Senator Dole was anything but a passive partner in that effort. The law passed in a lame duck session of Congress when Senator Bayh had been defeated. The resulting Senate session was like the fall of Afghanistan, as everyone scrambled to get their bills passed before Congress ended. Only those which could be passed unanimously would even be considered. After a series of adventures, Bayh-Dole was added to the list, but the Senate Majority Leader called the legislation up when Senator Bayh was away from his office. In desperation, I found Senator Dole emerging from the Senate cloakroom, explained the situation, and he said: “Follow me.” I handed him the statement that I’d prepared for Senator Bayh, we quickly wrote in “Senator Dole”, and he called the bill up and got it passed.

No Ally Left Behind

But that wasn’t the end of the story. Many lawyers at the Department of Energy resented Bayh-Dole decentralizing patent ownership from their micromanagement and launched an effort to undermine the implementing regulations while the new Reagan Administration was just taking office.

Getting wind of their shenanigans, Dole alerted his friend, then Vice President George Bush, and the attacks were rebuffed as the Reagan Administration endorsed Bayh-Dole.

Senator Dole later amended the law to move its oversight and implementation to the Department of Commerce, where a staunch champion of the legislation, Norman Latker, had been moved. Latker was the former patent counsel at the National Institutes of Health, which sought to fire him during the Carter Administration for supporting Bayh-Dole. Latker was only saved due to the involvement of Senators Bayh and Dole. Bob Dole didn’t believe in abandoning his allies in their time of need.

When President Reagan wondered why federal laboratories weren’t enjoying the same success as universities under Bayh-Dole, it was explained that they lacked similar authorities. As a member of the Senate Judiciary Committee, Senator Dole introduced legislation to extend the law’s authority to the federal laboratory system. However, because the House lacked similar legislation, Dole could only get university operated federal laboratories covered before he left the Committee to become Senate Majority Leader. The remaining piece of his legislation was later enacted as the Federal Technology Transfer Act, another seminal piece of legislation inspired by Senator Robert Dole.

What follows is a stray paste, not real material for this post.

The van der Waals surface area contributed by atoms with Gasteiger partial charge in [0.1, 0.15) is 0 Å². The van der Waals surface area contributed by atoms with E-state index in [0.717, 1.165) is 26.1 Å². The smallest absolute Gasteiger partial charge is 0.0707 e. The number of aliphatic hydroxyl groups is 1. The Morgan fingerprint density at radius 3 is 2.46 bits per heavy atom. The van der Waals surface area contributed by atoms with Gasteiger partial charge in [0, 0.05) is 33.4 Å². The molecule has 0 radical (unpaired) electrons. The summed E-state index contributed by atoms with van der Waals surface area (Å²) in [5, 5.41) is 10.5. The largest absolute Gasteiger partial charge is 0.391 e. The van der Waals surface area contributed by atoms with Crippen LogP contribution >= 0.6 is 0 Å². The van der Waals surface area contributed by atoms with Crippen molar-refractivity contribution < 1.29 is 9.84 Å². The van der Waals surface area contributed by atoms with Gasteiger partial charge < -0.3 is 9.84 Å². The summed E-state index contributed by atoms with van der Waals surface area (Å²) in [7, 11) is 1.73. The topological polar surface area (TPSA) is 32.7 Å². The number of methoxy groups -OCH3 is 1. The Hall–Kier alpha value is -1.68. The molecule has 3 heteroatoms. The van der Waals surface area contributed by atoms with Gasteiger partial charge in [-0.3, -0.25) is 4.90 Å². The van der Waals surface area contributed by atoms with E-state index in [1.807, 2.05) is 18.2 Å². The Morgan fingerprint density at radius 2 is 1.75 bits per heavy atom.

The Economist Technology Quarterly said: “Possibly the most inspired piece of legislation to be enacted in America over the past half century was the Bayh-Dole Act of 1980… More than anything, this single policy measure helped to reverse America’s precipitous slide into industrial irrelevance.” Much of that credit goes to Senator Robert Dole.

A Clear Legacy

Bob Dole answered his country’s call when the nation was imperiled in World War II. He paid a grievous personal price for that service. He was equally stalwart during his long Congressional service. On Capitol Hill, it’s often said that there are work horses who get things done and show horses who play to the media. It was never in doubt where to place Senator Dole.

Senator Robert Dole long labored in his nation’s service. He was a fitting representative of the Greatest Generation, both in war and peace. God bless you, sir. You’re going to be missed.


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Join the Discussion

3 comments so far.

  • [Avatar for Jean Zettler]
    Jean Zettler
    December 6, 2021 10:48 pm

    When I lived in NoVA, frequently participated in Honor Flights. Bob Dole & wife often appeared to Honor the Vets mostly from Korea & Vietnam, & there were some WW2 vets. Dole tried to shake the hands of all the Vets & the Vets felt very proud to shake his hand

  • [Avatar for Pro Say]
    Pro Say
    December 6, 2021 03:52 pm

    Thank you for a wonderful tribute Joseph.

    Bob was a great American who would have made a great President.

  • [Avatar for Jim Carmichael]
    Jim Carmichael
    December 6, 2021 03:36 pm

    A beautiful and fitting tribute to a great American.